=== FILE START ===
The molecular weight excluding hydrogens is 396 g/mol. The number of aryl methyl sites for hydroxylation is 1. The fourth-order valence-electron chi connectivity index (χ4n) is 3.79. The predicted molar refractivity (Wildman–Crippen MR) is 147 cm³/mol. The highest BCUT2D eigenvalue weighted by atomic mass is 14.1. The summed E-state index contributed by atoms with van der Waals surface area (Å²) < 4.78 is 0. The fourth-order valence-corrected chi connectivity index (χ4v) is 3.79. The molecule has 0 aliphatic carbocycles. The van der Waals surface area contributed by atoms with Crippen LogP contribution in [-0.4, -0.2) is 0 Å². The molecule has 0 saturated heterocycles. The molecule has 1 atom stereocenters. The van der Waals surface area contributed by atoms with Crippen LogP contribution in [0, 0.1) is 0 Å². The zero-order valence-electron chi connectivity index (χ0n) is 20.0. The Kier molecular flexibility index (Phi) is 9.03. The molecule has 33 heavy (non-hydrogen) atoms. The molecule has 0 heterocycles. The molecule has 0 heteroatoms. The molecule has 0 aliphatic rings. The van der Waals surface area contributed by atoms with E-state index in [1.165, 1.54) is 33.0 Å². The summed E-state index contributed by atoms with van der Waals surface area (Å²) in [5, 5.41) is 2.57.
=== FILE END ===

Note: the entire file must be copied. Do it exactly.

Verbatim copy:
The molecular weight excluding hydrogens is 396 g/mol. The number of aryl methyl sites for hydroxylation is 1. The fourth-order valence-electron chi connectivity index (χ4n) is 3.79. The predicted molar refractivity (Wildman–Crippen MR) is 147 cm³/mol. The highest BCUT2D eigenvalue weighted by atomic mass is 14.1. The summed E-state index contributed by atoms with van der Waals surface area (Å²) < 4.78 is 0. The fourth-order valence-corrected chi connectivity index (χ4v) is 3.79. The molecule has 0 aliphatic carbocycles. The van der Waals surface area contributed by atoms with Crippen LogP contribution in [-0.4, -0.2) is 0 Å². The molecule has 0 saturated heterocycles. The molecule has 1 atom stereocenters. The van der Waals surface area contributed by atoms with Crippen LogP contribution in [0, 0.1) is 0 Å². The zero-order valence-electron chi connectivity index (χ0n) is 20.0. The Kier molecular flexibility index (Phi) is 9.03. The molecule has 33 heavy (non-hydrogen) atoms. The molecule has 0 heterocycles. The molecule has 0 heteroatoms. The molecule has 0 aliphatic rings. The van der Waals surface area contributed by atoms with E-state index in [1.165, 1.54) is 33.0 Å². The summed E-state index contributed by atoms with van der Waals surface area (Å²) in [5, 5.41) is 2.57.